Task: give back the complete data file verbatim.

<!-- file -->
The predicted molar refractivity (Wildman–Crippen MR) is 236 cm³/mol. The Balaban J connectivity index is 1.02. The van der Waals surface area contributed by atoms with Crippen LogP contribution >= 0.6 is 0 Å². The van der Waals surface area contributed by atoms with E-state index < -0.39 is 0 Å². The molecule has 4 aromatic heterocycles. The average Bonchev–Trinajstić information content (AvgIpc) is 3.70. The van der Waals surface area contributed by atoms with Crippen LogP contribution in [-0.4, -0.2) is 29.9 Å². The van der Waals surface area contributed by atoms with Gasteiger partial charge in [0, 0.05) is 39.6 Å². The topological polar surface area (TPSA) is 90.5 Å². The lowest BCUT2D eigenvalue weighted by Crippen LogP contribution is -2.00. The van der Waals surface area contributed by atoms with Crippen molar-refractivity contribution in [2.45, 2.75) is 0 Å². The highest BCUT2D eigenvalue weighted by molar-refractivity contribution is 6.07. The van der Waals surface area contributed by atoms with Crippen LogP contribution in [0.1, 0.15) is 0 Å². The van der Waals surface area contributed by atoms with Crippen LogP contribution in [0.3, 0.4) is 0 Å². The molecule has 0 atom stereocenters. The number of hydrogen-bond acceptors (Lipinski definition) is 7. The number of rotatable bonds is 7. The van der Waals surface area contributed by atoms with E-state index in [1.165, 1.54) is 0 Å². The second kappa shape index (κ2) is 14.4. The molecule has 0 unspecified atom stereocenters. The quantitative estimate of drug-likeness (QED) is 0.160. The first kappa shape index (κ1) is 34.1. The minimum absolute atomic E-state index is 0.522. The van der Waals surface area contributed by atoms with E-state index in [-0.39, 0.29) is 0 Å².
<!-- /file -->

The predicted molar refractivity (Wildman–Crippen MR) is 236 cm³/mol. The Balaban J connectivity index is 1.02. The van der Waals surface area contributed by atoms with Crippen LogP contribution >= 0.6 is 0 Å². The van der Waals surface area contributed by atoms with E-state index < -0.39 is 0 Å². The molecule has 4 aromatic heterocycles. The average Bonchev–Trinajstić information content (AvgIpc) is 3.70. The van der Waals surface area contributed by atoms with Crippen LogP contribution in [-0.4, -0.2) is 29.9 Å². The van der Waals surface area contributed by atoms with Gasteiger partial charge in [0, 0.05) is 39.6 Å². The topological polar surface area (TPSA) is 90.5 Å². The lowest BCUT2D eigenvalue weighted by Crippen LogP contribution is -2.00. The van der Waals surface area contributed by atoms with Crippen molar-refractivity contribution in [2.45, 2.75) is 0 Å². The highest BCUT2D eigenvalue weighted by molar-refractivity contribution is 6.07. The van der Waals surface area contributed by atoms with Crippen LogP contribution in [0.1, 0.15) is 0 Å². The van der Waals surface area contributed by atoms with Crippen LogP contribution in [0.3, 0.4) is 0 Å². The molecule has 0 atom stereocenters. The number of hydrogen-bond acceptors (Lipinski definition) is 7. The number of rotatable bonds is 7. The van der Waals surface area contributed by atoms with E-state index in [1.165, 1.54) is 0 Å². The second kappa shape index (κ2) is 14.4. The molecule has 0 unspecified atom stereocenters. The quantitative estimate of drug-likeness (QED) is 0.160. The first kappa shape index (κ1) is 34.1. The minimum absolute atomic E-state index is 0.522. The van der Waals surface area contributed by atoms with E-state index in [-0.39, 0.29) is 0 Å².